The cable is pre-assembled and includes both Ethernet connection and power supply in a common sheath. So you have to order it right away in the length you need. A semi-gimbal was important to me, so that the radar does not become “blind” when sailing with position in the lateral sectors. The vertical beam angle of the antenna is 25 degrees, but this is not sufficient to detect radar targets in the range of 90 degrees abeam if heeling is more than 12.5 degrees. And a heeling of 20 degrees over a longer period of time is not uncommon when sailing.
The technical connection to the PC via Ethernet cable is also very simple. Power is supplied from the 12 V on-board power supply. For the use in the Timezero Navigator, only a fixed IP address for the LAN adapter of the PC must be assigned and after the start of the Timezero Navigator, the interface check or recognition must be run through once. After that, the radar functions are fully available in the Timezero Navigator electronic chart. After switching on the power supply, the radar unit is on standby and is started with a click on the corresponding button in the navigator and then also immediately begins to transmit and record the result on the screen.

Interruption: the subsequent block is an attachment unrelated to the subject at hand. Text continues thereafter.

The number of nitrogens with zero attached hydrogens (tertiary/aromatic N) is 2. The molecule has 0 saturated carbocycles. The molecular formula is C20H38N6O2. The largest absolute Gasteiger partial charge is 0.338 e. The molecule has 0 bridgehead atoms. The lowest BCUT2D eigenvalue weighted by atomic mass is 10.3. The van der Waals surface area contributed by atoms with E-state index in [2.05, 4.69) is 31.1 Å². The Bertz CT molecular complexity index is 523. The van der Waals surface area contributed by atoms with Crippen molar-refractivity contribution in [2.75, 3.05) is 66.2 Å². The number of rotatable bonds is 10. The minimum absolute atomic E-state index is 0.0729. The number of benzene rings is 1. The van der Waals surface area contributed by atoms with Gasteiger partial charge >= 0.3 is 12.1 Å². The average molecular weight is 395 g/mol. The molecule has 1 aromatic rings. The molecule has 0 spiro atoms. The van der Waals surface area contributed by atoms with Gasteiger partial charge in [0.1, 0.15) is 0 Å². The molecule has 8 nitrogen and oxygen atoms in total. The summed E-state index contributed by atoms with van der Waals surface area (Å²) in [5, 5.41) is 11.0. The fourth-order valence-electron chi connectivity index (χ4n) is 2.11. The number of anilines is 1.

In addition to the “overlay” display, in which the radar image is projected on the nautical chart,
there is also a parallel mode, in which the radar image and the chart are displayed synchronously in 2 windows opened side by side, where the movements of the mouse are synchronous in both windows and AIS targets are displayed simultaneously in both windows. If you place the mouse pointer on a target in the radar image, it will be in the same position in the chart window and if there is a navigation mark or AIS target or other object there, you will have clarity immediately. This can be helpful for the interpretation of the radar image, especially if in the “overlay” mode a lot of radar echoes are displayed and important objects in the digital chart are overlaid by radar reflections and thus information is obscured.